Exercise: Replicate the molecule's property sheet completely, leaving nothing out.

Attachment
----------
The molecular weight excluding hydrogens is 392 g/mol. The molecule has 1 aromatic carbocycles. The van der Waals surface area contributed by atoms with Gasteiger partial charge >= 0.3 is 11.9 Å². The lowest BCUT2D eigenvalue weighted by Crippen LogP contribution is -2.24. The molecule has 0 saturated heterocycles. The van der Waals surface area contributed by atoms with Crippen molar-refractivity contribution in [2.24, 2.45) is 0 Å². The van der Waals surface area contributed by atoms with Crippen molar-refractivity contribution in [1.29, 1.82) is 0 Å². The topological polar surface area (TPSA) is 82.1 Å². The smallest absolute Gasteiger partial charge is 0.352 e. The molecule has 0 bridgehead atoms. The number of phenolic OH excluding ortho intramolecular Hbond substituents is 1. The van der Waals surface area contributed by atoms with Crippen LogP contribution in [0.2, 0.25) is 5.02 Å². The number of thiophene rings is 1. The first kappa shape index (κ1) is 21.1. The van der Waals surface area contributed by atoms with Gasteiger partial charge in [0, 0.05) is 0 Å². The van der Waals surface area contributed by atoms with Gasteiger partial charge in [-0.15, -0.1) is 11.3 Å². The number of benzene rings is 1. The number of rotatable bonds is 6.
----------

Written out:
The molecular weight excluding hydrogens is 392 g/mol. The molecule has 1 aromatic carbocycles. The van der Waals surface area contributed by atoms with Gasteiger partial charge >= 0.3 is 11.9 Å². The lowest BCUT2D eigenvalue weighted by Crippen LogP contribution is -2.24. The molecule has 0 saturated heterocycles. The van der Waals surface area contributed by atoms with Crippen molar-refractivity contribution in [2.24, 2.45) is 0 Å². The van der Waals surface area contributed by atoms with Crippen molar-refractivity contribution in [1.29, 1.82) is 0 Å². The topological polar surface area (TPSA) is 82.1 Å². The smallest absolute Gasteiger partial charge is 0.352 e. The molecule has 0 bridgehead atoms. The number of phenolic OH excluding ortho intramolecular Hbond substituents is 1. The van der Waals surface area contributed by atoms with Crippen LogP contribution in [0.2, 0.25) is 5.02 Å². The number of thiophene rings is 1. The first kappa shape index (κ1) is 21.1. The van der Waals surface area contributed by atoms with Gasteiger partial charge in [0, 0.05) is 0 Å². The van der Waals surface area contributed by atoms with Gasteiger partial charge in [-0.15, -0.1) is 11.3 Å². The number of benzene rings is 1. The number of rotatable bonds is 6.